While we were enjoying the close-knit nature of the early versions of the game, our game designers began to worry that this element would be lost once we reached a certain number of players.  In any game with a large distribution, there is always a class of people that wind up being on a different level than everyone else.  If you have a million players, how many are going to care to look at the leader boards besides the handful of people that have any chance of being listed there?

The design solution we came up with to address this issue was to allow you to filter the leader boards to only a select set of chosen people.  This requires being about to find and "follow" people to build up the list of those you are interested in.  Adding the ability to find and manage a list of users is no small development effort. If you have not written or designed software before, then you might not appreciate the level of effort required to add something like this, though it sounds simple on the surface.  


This was a sizable body of work we identified before we had even launched our game.  Since we figured it was more important to focus on getting the first 100 customers before we starting to worry about the millionth, we shelved this idea of "filtered" leader boards for a while.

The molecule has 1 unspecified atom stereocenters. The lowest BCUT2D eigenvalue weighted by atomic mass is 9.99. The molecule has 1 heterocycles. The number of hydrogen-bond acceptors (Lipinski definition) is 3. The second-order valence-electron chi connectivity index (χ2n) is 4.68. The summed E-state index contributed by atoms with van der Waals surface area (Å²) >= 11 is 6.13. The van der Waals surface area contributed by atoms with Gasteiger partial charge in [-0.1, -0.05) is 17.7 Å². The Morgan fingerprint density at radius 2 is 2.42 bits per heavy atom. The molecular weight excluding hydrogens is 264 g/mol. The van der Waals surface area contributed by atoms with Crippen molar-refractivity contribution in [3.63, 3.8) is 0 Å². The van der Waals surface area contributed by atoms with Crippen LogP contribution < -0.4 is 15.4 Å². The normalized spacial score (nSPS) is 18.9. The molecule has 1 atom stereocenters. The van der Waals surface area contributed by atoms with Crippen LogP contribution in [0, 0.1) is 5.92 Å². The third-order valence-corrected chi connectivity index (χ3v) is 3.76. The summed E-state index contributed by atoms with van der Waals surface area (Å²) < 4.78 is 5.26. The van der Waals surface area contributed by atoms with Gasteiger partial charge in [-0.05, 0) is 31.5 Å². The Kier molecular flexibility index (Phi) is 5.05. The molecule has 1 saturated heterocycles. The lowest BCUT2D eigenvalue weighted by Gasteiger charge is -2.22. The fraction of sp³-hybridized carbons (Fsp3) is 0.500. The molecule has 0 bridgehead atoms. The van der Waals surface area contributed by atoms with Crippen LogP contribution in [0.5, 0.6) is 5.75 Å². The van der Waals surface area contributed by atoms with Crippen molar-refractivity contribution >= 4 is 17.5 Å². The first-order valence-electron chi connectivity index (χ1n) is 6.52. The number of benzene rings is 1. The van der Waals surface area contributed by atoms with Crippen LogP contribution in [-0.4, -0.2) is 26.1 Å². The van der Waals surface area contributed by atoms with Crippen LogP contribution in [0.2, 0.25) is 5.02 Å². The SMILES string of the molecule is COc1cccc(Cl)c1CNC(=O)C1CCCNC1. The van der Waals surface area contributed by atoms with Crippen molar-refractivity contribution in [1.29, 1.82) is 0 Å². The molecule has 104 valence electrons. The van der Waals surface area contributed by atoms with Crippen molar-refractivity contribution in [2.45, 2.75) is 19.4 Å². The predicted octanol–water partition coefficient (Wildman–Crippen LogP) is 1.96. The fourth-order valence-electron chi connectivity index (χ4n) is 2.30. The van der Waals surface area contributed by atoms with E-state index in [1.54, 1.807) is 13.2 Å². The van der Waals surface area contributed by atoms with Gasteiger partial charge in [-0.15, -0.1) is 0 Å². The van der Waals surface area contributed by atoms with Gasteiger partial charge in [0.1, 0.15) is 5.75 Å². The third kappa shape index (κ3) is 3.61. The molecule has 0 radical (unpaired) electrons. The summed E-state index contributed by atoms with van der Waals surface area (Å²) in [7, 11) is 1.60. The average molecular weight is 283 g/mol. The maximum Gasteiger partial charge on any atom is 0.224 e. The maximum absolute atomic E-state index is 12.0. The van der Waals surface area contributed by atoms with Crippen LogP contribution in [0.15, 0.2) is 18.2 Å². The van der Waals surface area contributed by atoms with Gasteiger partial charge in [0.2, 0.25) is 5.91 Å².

If you read our previous article on issues we faced when we introduced the two-player race mode, you will have noticed that the race feature required this same need to maintain a list of people you are following (so you can more easily locate race partners).  It was this shared need of the "follow" feature which made it no coincidence that the race feature and filtered leader boards feature launched at the same time.

To use this feature, you first find and/or invite friends in the game to build up your "following" list. Then, when you visit the leader boards, you can select the drop-down menu (top left) to show only those you are following.  The game remembers this choice, so all leader boards will filter down to your list unless you switch the view back.



Another useful feature we have added is to put a yellow star next to the users you are following so you can quickly identify those people you are most interested in. If you play the game and have any feedback on this feature, please let us know.

Happy Travels!